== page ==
Mark Bibbins’s book-length poem sequence brings the AIDS crisis of the 1980s and ’90s into new light—an account that approximates, with stunning lyricism, “what music sounds like / just before the record skips.” Addressed to a dead beloved, 13th Balloon troubles the cloud-like space of grief by piecing together the fragmented experiences of youth and loss, anguish and desire. Part elegy, part memoir in verse, this is a groundbreaking collection whose trajectory runs counter to the impulse toward nostalgia, unearthing what was thought to have burned in the fire.
“Achingly beautiful… The scope of this darkly humorous and always tender book paints a portrait of grief as a fellow traveler that morphs but loses none of its power over time—a power readers will be lucky to experience.” —Publishers Weekly, starred review
“With humility, anger, and honesty, 13th Balloon carries its questions across those great distances… In Bibbins’s wise possession, a letter to the lost becomes a living testament: to the repeated attempts and failures we make to understand how we might go on, and to our going on.” —American Poetry Review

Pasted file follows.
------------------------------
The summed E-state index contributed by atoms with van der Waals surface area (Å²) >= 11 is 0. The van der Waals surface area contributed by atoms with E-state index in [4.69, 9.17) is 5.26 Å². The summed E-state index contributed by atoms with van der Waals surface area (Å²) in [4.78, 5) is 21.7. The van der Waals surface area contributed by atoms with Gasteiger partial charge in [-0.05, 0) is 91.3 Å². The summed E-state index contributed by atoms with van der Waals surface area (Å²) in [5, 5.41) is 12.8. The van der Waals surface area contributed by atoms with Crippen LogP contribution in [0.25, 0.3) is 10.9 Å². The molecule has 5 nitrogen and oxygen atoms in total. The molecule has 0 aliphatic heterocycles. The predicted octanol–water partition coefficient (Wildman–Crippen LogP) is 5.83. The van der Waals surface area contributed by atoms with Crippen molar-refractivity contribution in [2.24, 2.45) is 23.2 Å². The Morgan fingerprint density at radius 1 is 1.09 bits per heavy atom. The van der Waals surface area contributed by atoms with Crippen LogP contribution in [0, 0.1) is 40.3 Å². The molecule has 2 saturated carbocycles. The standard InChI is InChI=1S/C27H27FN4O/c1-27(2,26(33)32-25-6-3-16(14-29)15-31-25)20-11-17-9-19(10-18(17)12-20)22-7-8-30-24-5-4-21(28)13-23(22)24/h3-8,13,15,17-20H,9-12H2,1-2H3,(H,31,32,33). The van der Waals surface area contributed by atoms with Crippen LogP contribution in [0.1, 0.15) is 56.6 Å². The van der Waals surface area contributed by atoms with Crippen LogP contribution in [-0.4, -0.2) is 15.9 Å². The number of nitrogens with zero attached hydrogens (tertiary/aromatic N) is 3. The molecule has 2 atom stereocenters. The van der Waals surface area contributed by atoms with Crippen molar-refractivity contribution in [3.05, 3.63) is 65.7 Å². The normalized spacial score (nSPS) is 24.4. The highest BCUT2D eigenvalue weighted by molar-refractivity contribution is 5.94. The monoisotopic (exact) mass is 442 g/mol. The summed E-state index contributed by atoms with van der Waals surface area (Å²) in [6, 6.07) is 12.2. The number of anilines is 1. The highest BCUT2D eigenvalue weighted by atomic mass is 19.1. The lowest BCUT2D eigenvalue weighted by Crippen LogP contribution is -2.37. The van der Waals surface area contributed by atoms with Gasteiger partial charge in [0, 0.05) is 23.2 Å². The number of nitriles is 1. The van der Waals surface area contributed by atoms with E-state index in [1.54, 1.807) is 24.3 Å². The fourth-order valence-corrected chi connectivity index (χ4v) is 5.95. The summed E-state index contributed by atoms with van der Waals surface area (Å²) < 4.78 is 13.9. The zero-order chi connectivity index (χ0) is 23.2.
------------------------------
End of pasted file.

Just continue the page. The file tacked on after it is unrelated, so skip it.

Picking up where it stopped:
“Devastating and beautiful… Bibbins precisely observes his grief in sharp, crisp lines and details.” —The Week
“The stark, unfussy lines with their steep enjambments make 13th Balloon feel like something rescued from time… [T]he book is as raw and shocking as the events it describes must have felt, nearly 30 years ago. The list of exceptional books wrenched from the mouth of the plague is deep, but Bibbins has just added another essential one to it.” —John Freeman, Literary Hub